Today I attended a meeting. Well, I attempted to attend a meeting anyway. It was a meeting for minsters and church leaders. I won’t reveal which organization it was or in which local church because that isn’t really the point.
I do want to share some thoughts I had and what it has me pondering.
It is easy for pastors, leaders, and other insiders to forget what it feels like to be an outsider. Today I was hit with it pretty hard. This is actually the second time I had attended one of these meetings. Since I am new to this area, I walked into the first meeting not knowing anyone and a little unsure why I was there. The host pastor greeted me at the door and introduced me to a couple of people and made sure I had a table to sit at during the meal. It was easy to stay and I ended up having a fairly positive feeling about the organization and their monthly meetings. This is what opened up for me to be willing to attend again.
Today, it was held at a different church. When I pulled into the parking lot, it wasn’t very obvious where I should go as there are many entrances to the building. I parked where it seemed to be most appropriate based on the cars that were there. As I walked into the building I saw several folks who made no gesture or greeting to me at all. If I didn’t acknowledge someone first, they didn’t acknowledge me. I walked past a couple dozen people without being greeted once on my way to hang up my jacket. I found my way into the main room (multi-purpose sanctuary that was beautifully decorated). None of the ones I had met previously were there. I had to walk around several groups of people talking. Not a word was spoken to me. I stood in the back and looked around the room (I am intrigued by how places are set up with equipment, etc.) More people filtered in. If someone’s eye met mine I would smile and say something, and they would nod back and move past. I started feeling very uncomfortable and very alone. Then one guy started trying to get everyone to find a table to sit at so they could start serving the food, which did smell very good. A few moved toward the tables, but no one sat down. He kept insisting that people find a table. I was trapped by people standing between me and the tables. Finally, I slipped out into the hallway again. I had been there nearly 20 minutes and had no interaction with anyone. I grabbed my jacket with several standing in that area and walked out the door. I passed a few more coming in. I got in my car and left.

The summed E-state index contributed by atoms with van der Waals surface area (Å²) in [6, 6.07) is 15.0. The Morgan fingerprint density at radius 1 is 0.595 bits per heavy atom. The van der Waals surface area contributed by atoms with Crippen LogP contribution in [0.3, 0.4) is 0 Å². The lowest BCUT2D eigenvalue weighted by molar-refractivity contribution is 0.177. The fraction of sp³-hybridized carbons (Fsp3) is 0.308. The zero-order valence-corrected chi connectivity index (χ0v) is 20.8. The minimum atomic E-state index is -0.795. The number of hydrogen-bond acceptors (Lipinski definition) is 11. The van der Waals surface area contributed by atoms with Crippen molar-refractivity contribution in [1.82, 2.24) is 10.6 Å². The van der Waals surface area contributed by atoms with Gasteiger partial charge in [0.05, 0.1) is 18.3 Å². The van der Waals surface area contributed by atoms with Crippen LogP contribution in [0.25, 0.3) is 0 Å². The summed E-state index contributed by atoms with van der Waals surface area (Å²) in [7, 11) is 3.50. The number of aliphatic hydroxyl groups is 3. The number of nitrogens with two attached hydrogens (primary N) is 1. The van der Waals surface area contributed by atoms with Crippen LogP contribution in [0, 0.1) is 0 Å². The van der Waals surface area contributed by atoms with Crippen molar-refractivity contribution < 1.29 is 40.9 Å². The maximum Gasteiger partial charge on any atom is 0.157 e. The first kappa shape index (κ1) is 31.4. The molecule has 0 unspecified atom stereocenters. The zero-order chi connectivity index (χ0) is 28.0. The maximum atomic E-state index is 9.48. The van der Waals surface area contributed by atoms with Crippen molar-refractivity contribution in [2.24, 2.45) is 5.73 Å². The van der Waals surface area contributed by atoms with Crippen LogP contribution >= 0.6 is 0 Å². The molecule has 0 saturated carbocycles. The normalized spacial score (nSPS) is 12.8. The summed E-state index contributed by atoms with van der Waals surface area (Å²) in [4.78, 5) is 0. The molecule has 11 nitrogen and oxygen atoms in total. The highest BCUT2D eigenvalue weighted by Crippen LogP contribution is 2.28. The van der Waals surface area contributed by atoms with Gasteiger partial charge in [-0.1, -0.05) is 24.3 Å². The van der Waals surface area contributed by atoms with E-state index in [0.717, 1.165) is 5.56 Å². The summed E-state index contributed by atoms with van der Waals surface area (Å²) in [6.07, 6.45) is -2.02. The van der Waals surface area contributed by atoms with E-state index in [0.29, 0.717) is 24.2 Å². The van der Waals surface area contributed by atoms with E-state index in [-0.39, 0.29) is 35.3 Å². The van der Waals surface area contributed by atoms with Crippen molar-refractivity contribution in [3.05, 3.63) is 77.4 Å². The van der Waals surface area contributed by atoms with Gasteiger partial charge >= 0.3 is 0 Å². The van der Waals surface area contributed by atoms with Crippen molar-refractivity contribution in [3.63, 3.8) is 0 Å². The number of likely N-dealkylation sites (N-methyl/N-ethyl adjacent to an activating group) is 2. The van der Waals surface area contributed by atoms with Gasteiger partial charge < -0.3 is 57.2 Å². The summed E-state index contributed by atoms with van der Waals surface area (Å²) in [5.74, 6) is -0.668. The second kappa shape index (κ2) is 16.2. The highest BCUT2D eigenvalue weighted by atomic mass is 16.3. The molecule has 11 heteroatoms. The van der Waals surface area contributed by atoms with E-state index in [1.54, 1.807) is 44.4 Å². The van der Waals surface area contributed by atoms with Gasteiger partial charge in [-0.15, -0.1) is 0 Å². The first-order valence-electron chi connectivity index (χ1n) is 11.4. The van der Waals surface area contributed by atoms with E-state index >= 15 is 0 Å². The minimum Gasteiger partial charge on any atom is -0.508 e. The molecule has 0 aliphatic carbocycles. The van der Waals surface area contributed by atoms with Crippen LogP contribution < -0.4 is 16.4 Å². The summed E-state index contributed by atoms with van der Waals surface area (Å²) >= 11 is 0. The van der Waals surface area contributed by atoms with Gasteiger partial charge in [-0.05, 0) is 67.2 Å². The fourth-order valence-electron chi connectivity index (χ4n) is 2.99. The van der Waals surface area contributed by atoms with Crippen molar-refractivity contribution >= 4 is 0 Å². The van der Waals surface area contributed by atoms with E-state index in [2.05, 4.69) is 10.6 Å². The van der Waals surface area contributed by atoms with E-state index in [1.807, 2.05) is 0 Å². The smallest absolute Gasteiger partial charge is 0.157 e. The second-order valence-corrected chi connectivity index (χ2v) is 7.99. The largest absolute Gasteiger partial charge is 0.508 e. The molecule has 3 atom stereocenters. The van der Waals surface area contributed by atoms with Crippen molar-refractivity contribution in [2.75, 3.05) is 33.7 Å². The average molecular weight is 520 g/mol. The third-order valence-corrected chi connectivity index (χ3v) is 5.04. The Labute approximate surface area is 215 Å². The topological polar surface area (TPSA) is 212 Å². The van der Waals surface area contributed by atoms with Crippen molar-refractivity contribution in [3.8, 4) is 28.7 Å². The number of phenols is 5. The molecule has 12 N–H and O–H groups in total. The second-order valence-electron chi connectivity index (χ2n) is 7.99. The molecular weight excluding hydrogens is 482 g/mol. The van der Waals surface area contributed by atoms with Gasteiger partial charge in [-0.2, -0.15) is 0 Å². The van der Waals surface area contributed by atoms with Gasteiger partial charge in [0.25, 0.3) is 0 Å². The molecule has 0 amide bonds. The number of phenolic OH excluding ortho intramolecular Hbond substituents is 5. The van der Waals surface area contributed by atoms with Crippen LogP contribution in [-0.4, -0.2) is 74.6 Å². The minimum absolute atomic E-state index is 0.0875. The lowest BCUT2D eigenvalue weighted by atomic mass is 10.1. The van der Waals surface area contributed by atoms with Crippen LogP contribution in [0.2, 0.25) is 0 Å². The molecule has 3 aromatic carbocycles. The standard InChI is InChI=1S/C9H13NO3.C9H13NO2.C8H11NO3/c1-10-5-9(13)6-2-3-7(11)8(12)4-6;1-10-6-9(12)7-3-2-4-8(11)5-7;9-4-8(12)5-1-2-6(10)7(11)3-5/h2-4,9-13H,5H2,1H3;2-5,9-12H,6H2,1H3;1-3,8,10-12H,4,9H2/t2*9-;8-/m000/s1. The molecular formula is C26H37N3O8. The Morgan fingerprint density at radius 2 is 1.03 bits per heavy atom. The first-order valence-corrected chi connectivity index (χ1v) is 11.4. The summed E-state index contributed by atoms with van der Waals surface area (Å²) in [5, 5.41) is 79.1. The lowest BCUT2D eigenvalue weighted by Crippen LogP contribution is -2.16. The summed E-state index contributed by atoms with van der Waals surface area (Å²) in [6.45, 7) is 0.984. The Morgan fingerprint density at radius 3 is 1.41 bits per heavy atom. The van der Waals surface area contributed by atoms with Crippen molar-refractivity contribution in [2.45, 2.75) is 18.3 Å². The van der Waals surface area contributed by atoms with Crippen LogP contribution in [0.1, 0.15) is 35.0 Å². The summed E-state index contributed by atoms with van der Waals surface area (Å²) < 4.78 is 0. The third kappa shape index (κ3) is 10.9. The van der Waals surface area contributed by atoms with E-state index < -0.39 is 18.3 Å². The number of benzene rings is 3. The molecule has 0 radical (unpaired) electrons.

As I was driving away, I had a few thoughts as I tried to process my feelings from my experience. I was reminded of what it is like to be an outsider. Today I felt very much on the outside and like there was no desire for me to be on the inside from anyone there. I am quite happy I had not yet made out the $50 check to join the organization. It came to me how someone feels the first time they walk into a church where they don’t know anyone. If someone doesn’t catch them right away, they more than likely won’t stay.
The first time I attended this group, I felt like a visitor, but felt welcomed. This time I was an outsider. Our goal shoul dbe to help everyone who attends to feel, not like an outsider, not even liked a visitor, but to feel like a guest.
A guest enjoys their experience. They feel valued. Their fears are calmed and their uneasiness soothed. A guest easily becomes a friend.
May we each strive to help others feel like our guest and not like an outsider. I can assure you, I will do everything I can to make sure Capital City is a place of hospitality where no one that walks in feels as uncomfortable and excluded as I did today.